A Superbike is based on a production 750 or 1000cc motorcycle, but modified to hell (too much and in my opinion and it’s why grid depth is sad). 500’s were a purpose built racing 2 stroke motorcycles made from the best materials possible, so much lighter and in my opinion more beautiful.

Who was the most gifted man you ever raced against in your Superbike time?

If it’s only ‘Gifted’ we are talking about, not work ethic and determination (which is just as important) it has to be Anthony Gobert. I remember saying about him at Philip Island that I don’t believe anyone alive would have beaten him on the same motorcycle. The problem with a ‘gift’ is, you never quite appreciate them like you would if you worked hard for it.

What’s the fondest memory you have from that period of time?

My dream was never to be world champion like I hear others say. My dream growing up was to ride the exquisite factory bikes I saw in the magazines, against the best guys in the world, and my parents or I don’t have to pay for it. I didn’t realise that when I got there they’d pay me!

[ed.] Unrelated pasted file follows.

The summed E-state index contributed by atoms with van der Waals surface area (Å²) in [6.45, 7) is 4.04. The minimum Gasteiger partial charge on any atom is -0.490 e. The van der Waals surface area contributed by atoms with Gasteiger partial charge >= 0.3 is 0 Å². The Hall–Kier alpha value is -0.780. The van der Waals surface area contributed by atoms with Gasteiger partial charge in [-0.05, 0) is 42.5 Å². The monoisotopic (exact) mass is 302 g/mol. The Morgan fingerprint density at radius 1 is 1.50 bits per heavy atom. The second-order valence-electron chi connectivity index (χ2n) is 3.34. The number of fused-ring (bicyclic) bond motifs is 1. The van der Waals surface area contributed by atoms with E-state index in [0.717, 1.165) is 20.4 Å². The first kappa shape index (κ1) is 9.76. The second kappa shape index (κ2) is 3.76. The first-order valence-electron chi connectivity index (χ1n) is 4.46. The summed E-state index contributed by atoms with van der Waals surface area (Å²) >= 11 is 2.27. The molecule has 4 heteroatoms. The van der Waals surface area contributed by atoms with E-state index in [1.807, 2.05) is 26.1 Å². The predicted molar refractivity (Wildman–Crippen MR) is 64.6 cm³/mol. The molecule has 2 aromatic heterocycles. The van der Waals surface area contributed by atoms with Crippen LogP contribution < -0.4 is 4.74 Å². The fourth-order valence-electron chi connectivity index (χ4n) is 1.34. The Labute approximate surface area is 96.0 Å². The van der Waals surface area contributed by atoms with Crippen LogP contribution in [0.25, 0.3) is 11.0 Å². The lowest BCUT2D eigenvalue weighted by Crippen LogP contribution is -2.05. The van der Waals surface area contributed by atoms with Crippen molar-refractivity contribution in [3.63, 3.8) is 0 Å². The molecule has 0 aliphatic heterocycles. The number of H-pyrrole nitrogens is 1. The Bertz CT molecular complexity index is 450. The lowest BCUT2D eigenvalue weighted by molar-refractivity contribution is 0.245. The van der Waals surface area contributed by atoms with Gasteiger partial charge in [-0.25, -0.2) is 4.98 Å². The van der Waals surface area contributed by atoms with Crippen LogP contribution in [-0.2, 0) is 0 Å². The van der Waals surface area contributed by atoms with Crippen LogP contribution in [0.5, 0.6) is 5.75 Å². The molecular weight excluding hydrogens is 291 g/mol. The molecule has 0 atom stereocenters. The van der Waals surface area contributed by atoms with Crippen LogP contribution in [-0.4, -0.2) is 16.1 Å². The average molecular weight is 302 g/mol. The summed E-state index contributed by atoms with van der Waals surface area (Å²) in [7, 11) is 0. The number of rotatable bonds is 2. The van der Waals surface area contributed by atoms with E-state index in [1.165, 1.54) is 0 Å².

You rode for Red Bull WCM Yamaha for nearly two seasons. What was the atmosphere inside the team?

The atmosphere was excellent in 1998 when I was on Dunlop and exceeded all expectations (3 podiums including a win), but after we changed to Michelin and I couldn’t get on with the tyres (so results were bad) the atmosphere could not have been worse. I’d never been in a team that didn’t want me. After fighting my whole life to get there it broke my passion to be in the paddock and to continue racing.

People still remember that insane qualifying session from Assen when you nearly scored the pole. Can you describe that  moment for the younger fans?